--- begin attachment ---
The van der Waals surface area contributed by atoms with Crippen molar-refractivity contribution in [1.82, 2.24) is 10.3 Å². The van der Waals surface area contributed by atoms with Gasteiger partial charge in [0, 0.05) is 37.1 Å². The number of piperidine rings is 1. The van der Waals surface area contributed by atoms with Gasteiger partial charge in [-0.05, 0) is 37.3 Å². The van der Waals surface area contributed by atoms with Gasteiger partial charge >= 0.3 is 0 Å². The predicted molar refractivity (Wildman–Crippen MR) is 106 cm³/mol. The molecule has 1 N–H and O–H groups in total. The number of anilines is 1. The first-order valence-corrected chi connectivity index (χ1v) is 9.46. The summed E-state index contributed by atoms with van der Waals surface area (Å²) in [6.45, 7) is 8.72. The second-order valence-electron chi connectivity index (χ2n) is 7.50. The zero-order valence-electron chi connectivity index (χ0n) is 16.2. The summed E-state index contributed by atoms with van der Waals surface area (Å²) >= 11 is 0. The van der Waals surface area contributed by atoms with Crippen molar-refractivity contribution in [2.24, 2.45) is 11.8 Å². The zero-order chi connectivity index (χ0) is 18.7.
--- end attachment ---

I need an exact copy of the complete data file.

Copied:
The van der Waals surface area contributed by atoms with Crippen molar-refractivity contribution in [1.82, 2.24) is 10.3 Å². The van der Waals surface area contributed by atoms with Gasteiger partial charge in [0, 0.05) is 37.1 Å². The number of piperidine rings is 1. The van der Waals surface area contributed by atoms with Gasteiger partial charge in [-0.05, 0) is 37.3 Å². The van der Waals surface area contributed by atoms with Gasteiger partial charge >= 0.3 is 0 Å². The predicted molar refractivity (Wildman–Crippen MR) is 106 cm³/mol. The molecule has 1 N–H and O–H groups in total. The number of anilines is 1. The first-order valence-corrected chi connectivity index (χ1v) is 9.46. The summed E-state index contributed by atoms with van der Waals surface area (Å²) in [6.45, 7) is 8.72. The second-order valence-electron chi connectivity index (χ2n) is 7.50. The zero-order valence-electron chi connectivity index (χ0n) is 16.2. The summed E-state index contributed by atoms with van der Waals surface area (Å²) >= 11 is 0. The van der Waals surface area contributed by atoms with Crippen molar-refractivity contribution in [2.24, 2.45) is 11.8 Å². The zero-order chi connectivity index (χ0) is 18.7.